More than a decade ago, Dan Rather’s prominent broadcast news career hit a tragic snag when his “60 Minutes” report about George W. Bush’s dubious military record was deemed flawed. Rather’s eventual resignation and his subsequent retreat from the national stage overwhelms the greater victim of the fallout: Producer Mary Mapes, who hasn’t worked in television since.
“Truth,” a serious, involving adaptation of Mapes’ 2005 memoir, effectively changes that. While it gives Robert Redford the opportunity to chew on scenery in the role of Rather, much of the movie cedes control to Cate Blachett, who turns Mapes into a brazen hero undone by the courage of her convictions.
Though it never rises to the level of Redford’s finest role as a reporter in “All the President’s Men,” writer-director James Vanderbilt’s drama echoes elements “Good Night and Good Luck” as well as “Shattered Glass” (with which it shares a cinematographer) in its depiction of the thorny politics that plague newsrooms from every direction. Vanderbilt, a longtime screenwriter whose credits include the masterful “Zodiac,” captures that same sense of obsession and the dangerous pathways surrounding it. Mapes, a fast-talking investigative reporter whose “60 Minutes” credits include the Peabody-winning Abu Ghraib story, gets so intensely connected to her next project that she doesn’t fully realize how much she’s playing with fire until it’s too late.
Vanderbilt tracks this saga with an opening scene after Mapes’ downfall, when she asserts her reporting career before recounting the experience of the previous six months. The ensuing flashback follows Mapes from a series of intimate newsroom conversations with her “crack team” of researchers (an underutilized Elizabeth Moss and smarmy Topher Grace). Rather, meanwhile, hovers on the precipice of the emerging story, which centers on Vietnam-era military documentation alleging that Bush received preferential treatment that allowed him to avoid service.
Critiques of the report at the time accused Rather and his cohorts of a liberal agenda, but “Truth” finds them mainly pouring over paperwork and data, eager to validate their evidence every step of the way. Through a series of well-placed calls, Mapes follows the bread crumbs to enough sources able to confirm the documents and run the story — until every one of them recants, presumably under pressure from the White House on the brink of election day. Worse, the network itself seeks to placate the president by putting Mapes in its crosshairs.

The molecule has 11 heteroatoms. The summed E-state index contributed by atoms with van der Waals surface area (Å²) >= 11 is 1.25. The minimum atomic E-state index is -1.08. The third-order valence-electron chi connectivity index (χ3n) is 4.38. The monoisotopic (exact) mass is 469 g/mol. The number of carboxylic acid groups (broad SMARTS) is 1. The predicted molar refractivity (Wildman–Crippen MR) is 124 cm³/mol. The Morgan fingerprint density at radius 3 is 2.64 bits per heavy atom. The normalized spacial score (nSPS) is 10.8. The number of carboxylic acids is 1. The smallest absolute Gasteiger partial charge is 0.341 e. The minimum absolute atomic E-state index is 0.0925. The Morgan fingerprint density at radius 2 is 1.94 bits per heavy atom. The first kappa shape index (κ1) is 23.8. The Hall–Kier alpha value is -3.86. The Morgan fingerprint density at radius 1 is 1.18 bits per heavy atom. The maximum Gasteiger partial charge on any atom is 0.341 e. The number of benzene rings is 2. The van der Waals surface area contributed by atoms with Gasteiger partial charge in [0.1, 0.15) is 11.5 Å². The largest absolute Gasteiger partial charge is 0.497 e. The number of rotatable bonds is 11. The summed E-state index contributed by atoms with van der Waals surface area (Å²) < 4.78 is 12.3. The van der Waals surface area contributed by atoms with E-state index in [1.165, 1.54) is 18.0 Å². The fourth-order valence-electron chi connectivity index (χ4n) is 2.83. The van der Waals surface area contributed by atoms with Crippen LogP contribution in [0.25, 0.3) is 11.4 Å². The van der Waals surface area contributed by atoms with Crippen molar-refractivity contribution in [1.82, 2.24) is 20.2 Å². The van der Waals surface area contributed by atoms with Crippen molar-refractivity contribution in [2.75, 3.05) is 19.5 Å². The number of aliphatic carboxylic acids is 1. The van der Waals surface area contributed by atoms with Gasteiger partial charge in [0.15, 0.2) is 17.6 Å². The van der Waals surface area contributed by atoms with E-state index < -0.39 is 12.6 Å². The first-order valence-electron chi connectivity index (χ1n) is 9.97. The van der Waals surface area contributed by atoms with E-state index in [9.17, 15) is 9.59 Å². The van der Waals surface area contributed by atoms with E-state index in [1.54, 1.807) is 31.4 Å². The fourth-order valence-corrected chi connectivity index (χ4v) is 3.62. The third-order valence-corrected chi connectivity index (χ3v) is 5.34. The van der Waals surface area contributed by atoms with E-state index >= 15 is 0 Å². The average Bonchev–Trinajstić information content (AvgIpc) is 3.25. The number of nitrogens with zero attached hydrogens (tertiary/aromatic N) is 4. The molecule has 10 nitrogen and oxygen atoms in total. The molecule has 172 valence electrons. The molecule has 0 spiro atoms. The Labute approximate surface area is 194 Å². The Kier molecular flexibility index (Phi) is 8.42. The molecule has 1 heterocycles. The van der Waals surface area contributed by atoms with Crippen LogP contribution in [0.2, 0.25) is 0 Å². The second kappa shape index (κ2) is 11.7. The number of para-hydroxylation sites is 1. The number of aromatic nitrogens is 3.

At times suffering from over-the-top dialogue, Vanderbilt’s script makes it possible to get wrapped up in Mapes’ aggressive muckraking abilities, which intensifies the drama once she’s accused of recklessness. After an initial 45 minutes, the report airs, and the team’s celebration seems apt. The events of the next two acts take the form of a slow motion tragedy. “Due respect,” says CBS president Andrew Heyward (Bruce Greenwood) when confronting Mapes about suggestions that the report doesn’t hold up. “Did you fuck up?” The question hits hard because everything onscreen prior to that point suggests the opposite.
From there, Mapes faces scrutiny and anger from every direction, while her colleagues attempt to launch a counterattack. Grasping for additional points to validate their research, the CBS team faces the mounting realization that many forces have conspired to take them down. As the junior member of the team, Grace compliments Mapes’ intense behavior with more than a few angry outbursts about the way the media has abandoned him. While not entirely convincing, Grace provides a competent illustration of the way brash idealism can so easily give way to self-destruction, which makes Mapes’ ongoing belief that she can exonerate herself all the more daring.
But that conviction hits a daunting wall once she’s subjected to an endless spiral of abuse, from ruthless internet trolls to the public complaints of her conservative father. Blanchett, a commanding figure who scowls her way through every argument, gives Mapes an involving screen presence that elaborates on the character’s staunch resolve much better than the straightforward script.
While Vanderbilt falls short of giving every exchange an organic quality (“This isn’t a trial, it’s a hunt” typifies the occasional theatrical outbursts), it provides plenty of meaty exchanges for its lead woman in a series of confrontations with the network’s internal investigation. There’s no doubting she’s screwed from the outset, but nevertheless finds a special kind of justice by speaking her mind.
“Truth” manages to showcase Mapes’ dilemma, though it can’t help but simplify the ingredients surrounding it. Redford, while obviously committed to the role and exercising a noticeable amount of restraint, has been saddled with a half-baked part that valorizes Rather to no end. A slow motion sequence following his final “60 Minutes” broadcast typifies this depiction of a flawless hero even as it tracks his dwindling reputation. More than that, with one iconic face playing another, Redford never manages to be a convincing newsman.
Fortunately, “Truth” mostly stays with Mapes, and Blachett embodies her with a delightful spark even as her professional life collapses. Above all else, “Truth” offers up a series of intriguing scenes about Mapes’ vain dedication to her job, which allows a brutal irony to creep in. The strongest moment arrives near the end, when Mapes catches the president on television immediately after the election extolling the freedom of the press. It’s a statement of frustration to which many can relate. As she rolls her eyes and pours a tall glass of wine, “Truth” finally gets real.
“Truth” opens October 16.